Lord Strathclyde resigns from British cabinet
London: Lord Strathclyde, the leader of UK's House of Lords and a close friend of Prime Minister David Cameron, today resigned from the Cabinet with immediate effect to pursue "other interests" in his life.
52-year-old Lord Strathclyde told Cameron in a letter that he wanted to return to his career in the private sector and "take up other threads of my life and other interests."
According to his friends, there is absolutely no political reason for his departure.
It is 25 years since Margaret Thatcher gave him his first job as a whip and he has been on the Conservative front bench ever since. He has served six party leaders, including three prime ministers.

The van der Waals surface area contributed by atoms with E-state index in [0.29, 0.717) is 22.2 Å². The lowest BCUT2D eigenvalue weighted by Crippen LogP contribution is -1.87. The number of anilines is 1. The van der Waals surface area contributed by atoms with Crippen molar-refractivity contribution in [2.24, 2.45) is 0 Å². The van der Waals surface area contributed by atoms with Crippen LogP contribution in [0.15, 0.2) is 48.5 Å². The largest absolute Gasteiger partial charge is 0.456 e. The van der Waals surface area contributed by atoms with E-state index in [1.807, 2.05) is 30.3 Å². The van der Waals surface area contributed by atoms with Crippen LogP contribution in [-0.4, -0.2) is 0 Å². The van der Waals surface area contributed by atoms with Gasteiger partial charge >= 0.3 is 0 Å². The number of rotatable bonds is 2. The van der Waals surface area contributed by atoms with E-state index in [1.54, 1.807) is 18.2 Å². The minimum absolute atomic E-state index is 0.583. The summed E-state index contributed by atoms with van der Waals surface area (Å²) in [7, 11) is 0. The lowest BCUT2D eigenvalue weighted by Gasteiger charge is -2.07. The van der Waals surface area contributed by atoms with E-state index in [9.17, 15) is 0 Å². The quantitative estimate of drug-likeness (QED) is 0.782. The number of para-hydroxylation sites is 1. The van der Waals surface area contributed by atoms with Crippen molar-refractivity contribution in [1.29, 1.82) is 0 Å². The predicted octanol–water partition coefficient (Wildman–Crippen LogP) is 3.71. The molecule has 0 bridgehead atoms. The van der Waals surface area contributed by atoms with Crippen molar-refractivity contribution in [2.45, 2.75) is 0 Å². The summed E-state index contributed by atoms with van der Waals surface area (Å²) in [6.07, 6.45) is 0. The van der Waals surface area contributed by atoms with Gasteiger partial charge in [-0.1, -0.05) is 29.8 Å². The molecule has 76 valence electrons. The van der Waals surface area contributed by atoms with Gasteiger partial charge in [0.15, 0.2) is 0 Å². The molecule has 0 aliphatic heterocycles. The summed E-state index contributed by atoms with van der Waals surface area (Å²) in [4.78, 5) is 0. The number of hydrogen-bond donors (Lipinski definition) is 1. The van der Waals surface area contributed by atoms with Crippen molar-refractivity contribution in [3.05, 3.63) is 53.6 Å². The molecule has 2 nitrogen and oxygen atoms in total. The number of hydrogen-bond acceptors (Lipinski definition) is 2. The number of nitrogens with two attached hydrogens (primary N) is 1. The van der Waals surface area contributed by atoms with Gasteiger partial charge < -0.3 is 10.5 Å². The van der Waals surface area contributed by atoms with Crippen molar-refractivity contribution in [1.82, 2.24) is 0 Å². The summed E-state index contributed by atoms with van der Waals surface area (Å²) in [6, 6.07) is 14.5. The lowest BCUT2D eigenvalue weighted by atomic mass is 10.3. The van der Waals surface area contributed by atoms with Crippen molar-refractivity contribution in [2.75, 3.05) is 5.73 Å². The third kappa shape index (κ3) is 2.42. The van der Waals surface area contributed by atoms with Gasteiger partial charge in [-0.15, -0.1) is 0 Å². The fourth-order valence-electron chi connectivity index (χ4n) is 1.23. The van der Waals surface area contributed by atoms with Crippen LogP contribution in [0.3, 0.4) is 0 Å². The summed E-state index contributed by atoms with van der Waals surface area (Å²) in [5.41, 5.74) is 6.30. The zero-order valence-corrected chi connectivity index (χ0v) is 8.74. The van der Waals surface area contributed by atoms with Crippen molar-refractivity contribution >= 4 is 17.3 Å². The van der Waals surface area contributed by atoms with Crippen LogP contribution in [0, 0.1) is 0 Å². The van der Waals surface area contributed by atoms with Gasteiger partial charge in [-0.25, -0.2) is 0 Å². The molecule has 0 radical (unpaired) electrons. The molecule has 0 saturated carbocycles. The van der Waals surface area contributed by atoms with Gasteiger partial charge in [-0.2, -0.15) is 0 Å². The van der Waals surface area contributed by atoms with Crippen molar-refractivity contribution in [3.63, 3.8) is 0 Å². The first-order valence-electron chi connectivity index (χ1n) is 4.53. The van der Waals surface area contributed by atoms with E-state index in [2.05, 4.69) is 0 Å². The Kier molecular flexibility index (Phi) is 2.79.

The peer has been the Tory leader in the Lords for 14 years since his predecessor Lord Cranborne was sacked by William Hague in 1998 for "running in like an ill-trained spaniel" and negotiating secretly with Tony Blair over Lords' reform.
He was also a minister of state at the Department of Trade and Industry during the 1990s and his various junior ministerial jobs covered tourism, Scotland, the environment, and consumer affairs.
He will be replaced by Education Minister Lord Hill of Oareford, who entered the House of Lords in 2010.